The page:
Take a taxi home
Unless you’re at a venue very close to your hotel or hostel, or if you’re on a pub crawl organised by a hostel and have a lot of people with you, it’s advised to take a taxi back rather than walk. They can be expensive, especially in Cork and Dublin, but better safe than sorry.
Be politically aware
Violence and tensions in Northern Ireland have eased dramatically over the last few decades, but the fallout from Brexit has caused some of these tensions to rise again. If you plan to travel between Ireland and Northern Ireland, make sure you’re aware of recent border situations, and make sure you don’t say anything stupid to the wrong people. Examples include:
- Be careful when referring to anyone as Irish/British.
- Avoid initiating conversations about religion and politics altogether.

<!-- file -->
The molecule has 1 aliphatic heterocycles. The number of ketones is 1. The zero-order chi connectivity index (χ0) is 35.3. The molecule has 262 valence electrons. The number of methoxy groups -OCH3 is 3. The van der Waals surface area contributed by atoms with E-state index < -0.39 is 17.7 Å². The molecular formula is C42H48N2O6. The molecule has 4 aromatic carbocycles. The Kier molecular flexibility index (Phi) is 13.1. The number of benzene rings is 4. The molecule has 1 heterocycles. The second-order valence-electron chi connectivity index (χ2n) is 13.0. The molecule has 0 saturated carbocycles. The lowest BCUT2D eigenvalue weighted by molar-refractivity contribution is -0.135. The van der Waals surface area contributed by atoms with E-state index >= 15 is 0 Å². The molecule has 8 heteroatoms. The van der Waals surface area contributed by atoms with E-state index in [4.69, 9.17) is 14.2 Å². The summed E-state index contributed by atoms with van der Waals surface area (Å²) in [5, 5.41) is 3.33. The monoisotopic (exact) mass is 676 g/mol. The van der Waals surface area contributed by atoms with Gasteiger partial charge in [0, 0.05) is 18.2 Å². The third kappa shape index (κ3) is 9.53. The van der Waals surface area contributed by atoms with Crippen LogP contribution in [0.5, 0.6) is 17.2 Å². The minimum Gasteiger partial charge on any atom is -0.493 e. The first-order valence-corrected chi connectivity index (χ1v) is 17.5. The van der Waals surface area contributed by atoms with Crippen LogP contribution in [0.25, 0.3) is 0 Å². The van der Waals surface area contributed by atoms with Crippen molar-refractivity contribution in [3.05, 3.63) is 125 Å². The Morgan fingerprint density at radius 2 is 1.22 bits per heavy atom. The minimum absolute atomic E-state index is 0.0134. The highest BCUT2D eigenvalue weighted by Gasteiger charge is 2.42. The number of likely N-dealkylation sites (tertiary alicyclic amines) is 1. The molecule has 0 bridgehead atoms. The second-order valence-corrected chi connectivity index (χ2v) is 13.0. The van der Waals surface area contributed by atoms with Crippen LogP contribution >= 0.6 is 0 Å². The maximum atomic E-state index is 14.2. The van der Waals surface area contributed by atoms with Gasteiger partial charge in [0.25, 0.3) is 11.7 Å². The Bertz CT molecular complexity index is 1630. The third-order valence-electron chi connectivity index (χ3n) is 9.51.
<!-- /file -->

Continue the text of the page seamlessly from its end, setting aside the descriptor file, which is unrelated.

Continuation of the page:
- Don’t attend political rallies.
- Be careful of what clothes you wear, don’t wear an Irish football jersey in a unionist area for example.
- Don’t ever order an “Irish Car Bomb” at any pub in Ireland.
Europe is full of gangs who hop from country to country, targeting tourists. It can be easy to forget or even be unaware that there are pickpockets around major tourist areas in Europe. Here are simple ways to avoid theft.
In urban areas
Towns and cities are hotspots for pickpockets during peak holiday seasons, and criminals find creative ways to get their grubby hands on your stuff. An easy way to avoid this is to simply put any valuables in a zipped bag or pocket, or, if you don’t mind being made fun of, wear a fanny-pack tucked under your shirt.
In rural areas